Along with relaying SMTP email messages, the server also checks whether an active or working email account is sending the outgoing message. In case the email cannot be delivered, it ensures that the email goes back to the sender. This action is to let the sender realize that he has the wrong email address or the receiving server blocks emails from the sender’s ID.
When you compose/type an email using an email client (a program used in composing, sending and receiving emails messages) like Microsoft Outlook and click send, the email travels from your computer to your email server also known as your SMTP server using the SMTP protocol. This server is configured to your email client.
Email clients usually come in two forms, a web-based version like Yahoo mail where users must log in through their browser to access their emails or a client-based version such as Outlook where users install software to access emails from their local computer.
Just like POP3 and IMAP, the SMTP server is also configured in your email client such as Mozilla Thunderbird and the likes, or your mobile device.
Is an SMTP server the same as a normal server?
Technically, yes. Like most servers, the SMTP server processes data to send to another server, but it has the very specific purpose of processing data related to the sending, receiving, and relaying of email. An SMTP server is also not necessarily on a machine. It is an application that is constantly running in anticipation of sending new mail.
Sending Operation Using SMTP Servers
When you use a free email provider like Yahoo, Hotmail, etc your email address uses their domain name and in turn, they allow you to use their email servers. If you use your webmail site to read and send emails, they handle the email server settings that direct your incoming and outgoing emails.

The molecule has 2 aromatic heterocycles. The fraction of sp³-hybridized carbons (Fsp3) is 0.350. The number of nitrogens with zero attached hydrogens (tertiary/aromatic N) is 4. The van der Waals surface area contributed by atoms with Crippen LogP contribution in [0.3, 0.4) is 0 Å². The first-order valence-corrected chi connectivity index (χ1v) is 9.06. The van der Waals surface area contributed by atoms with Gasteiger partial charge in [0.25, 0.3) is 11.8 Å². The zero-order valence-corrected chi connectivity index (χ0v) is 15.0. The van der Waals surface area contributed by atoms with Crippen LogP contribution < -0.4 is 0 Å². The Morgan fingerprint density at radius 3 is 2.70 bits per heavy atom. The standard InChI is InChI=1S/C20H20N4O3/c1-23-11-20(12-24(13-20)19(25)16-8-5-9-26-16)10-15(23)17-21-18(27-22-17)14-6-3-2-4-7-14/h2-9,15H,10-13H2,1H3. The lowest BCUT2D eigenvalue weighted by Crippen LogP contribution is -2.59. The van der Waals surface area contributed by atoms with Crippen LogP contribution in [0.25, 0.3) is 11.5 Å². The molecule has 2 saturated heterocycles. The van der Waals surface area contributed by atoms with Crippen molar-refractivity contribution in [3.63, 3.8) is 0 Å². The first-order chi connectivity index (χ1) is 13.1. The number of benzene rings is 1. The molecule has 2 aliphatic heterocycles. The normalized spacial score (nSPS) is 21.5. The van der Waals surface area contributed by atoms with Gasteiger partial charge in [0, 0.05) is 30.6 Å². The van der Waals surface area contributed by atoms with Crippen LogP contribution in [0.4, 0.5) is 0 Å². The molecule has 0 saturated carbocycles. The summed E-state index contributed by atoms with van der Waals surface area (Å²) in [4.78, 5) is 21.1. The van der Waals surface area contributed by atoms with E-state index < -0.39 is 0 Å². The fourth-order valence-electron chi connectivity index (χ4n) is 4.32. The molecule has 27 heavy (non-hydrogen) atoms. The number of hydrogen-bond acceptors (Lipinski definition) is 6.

However, if you want to use a local email client like MS Outlook, Apple Mail or Mozilla Thunderbird to send an email, you will need to enter your email provider’s incoming and outgoing email server settings when you set up your email client.
Incoming email server setting tells the email client where it can retrieve your email from, while the outgoing email server setting tells the email client where it can send your email to.
The outgoing server setting is also known as the SMTP server setting.
Let’s quickly examine the key terms involved in the process of sending an email through the SMTP server:
1- Jane’s Email client/ Mail User Agent (MUA)
Meet Jane. Though Jane loves using Yahoo as her service provider, she prefers to use the email client Microsoft Outlook for composing, sending and reading her emails.
Jane uses her email client/MUA application on her laptop to compose, reply to, and read her emails.
2- Jane’s Mail Server